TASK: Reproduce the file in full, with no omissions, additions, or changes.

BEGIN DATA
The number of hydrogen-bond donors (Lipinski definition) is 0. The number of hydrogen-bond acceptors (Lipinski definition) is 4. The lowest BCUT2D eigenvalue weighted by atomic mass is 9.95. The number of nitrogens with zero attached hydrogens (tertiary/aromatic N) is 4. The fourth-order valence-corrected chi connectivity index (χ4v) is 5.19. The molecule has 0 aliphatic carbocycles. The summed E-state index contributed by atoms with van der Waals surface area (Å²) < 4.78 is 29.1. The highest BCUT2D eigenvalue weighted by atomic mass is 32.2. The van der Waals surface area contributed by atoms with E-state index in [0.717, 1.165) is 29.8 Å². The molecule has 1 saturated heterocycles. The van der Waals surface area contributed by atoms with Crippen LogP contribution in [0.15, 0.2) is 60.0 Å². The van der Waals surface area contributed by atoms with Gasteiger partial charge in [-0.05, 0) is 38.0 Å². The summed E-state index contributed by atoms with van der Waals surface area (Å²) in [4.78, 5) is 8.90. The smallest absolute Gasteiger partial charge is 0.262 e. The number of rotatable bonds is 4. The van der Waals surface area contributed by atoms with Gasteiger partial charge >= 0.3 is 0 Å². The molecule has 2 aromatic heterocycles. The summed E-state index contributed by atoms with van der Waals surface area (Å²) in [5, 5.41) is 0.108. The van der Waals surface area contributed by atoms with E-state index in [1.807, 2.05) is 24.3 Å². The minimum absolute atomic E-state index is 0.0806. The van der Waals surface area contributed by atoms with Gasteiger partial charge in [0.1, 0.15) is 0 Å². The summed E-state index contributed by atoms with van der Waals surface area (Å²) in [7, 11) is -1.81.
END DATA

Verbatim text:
The number of hydrogen-bond donors (Lipinski definition) is 0. The number of hydrogen-bond acceptors (Lipinski definition) is 4. The lowest BCUT2D eigenvalue weighted by atomic mass is 9.95. The number of nitrogens with zero attached hydrogens (tertiary/aromatic N) is 4. The fourth-order valence-corrected chi connectivity index (χ4v) is 5.19. The molecule has 0 aliphatic carbocycles. The summed E-state index contributed by atoms with van der Waals surface area (Å²) < 4.78 is 29.1. The highest BCUT2D eigenvalue weighted by atomic mass is 32.2. The van der Waals surface area contributed by atoms with E-state index in [0.717, 1.165) is 29.8 Å². The molecule has 1 saturated heterocycles. The van der Waals surface area contributed by atoms with Crippen LogP contribution in [0.15, 0.2) is 60.0 Å². The van der Waals surface area contributed by atoms with Gasteiger partial charge in [-0.05, 0) is 38.0 Å². The summed E-state index contributed by atoms with van der Waals surface area (Å²) in [4.78, 5) is 8.90. The smallest absolute Gasteiger partial charge is 0.262 e. The number of rotatable bonds is 4. The van der Waals surface area contributed by atoms with Gasteiger partial charge >= 0.3 is 0 Å². The molecule has 2 aromatic heterocycles. The summed E-state index contributed by atoms with van der Waals surface area (Å²) in [5, 5.41) is 0.108. The van der Waals surface area contributed by atoms with E-state index in [1.807, 2.05) is 24.3 Å². The minimum absolute atomic E-state index is 0.0806. The van der Waals surface area contributed by atoms with Gasteiger partial charge in [0.1, 0.15) is 0 Å². The summed E-state index contributed by atoms with van der Waals surface area (Å²) in [7, 11) is -1.81.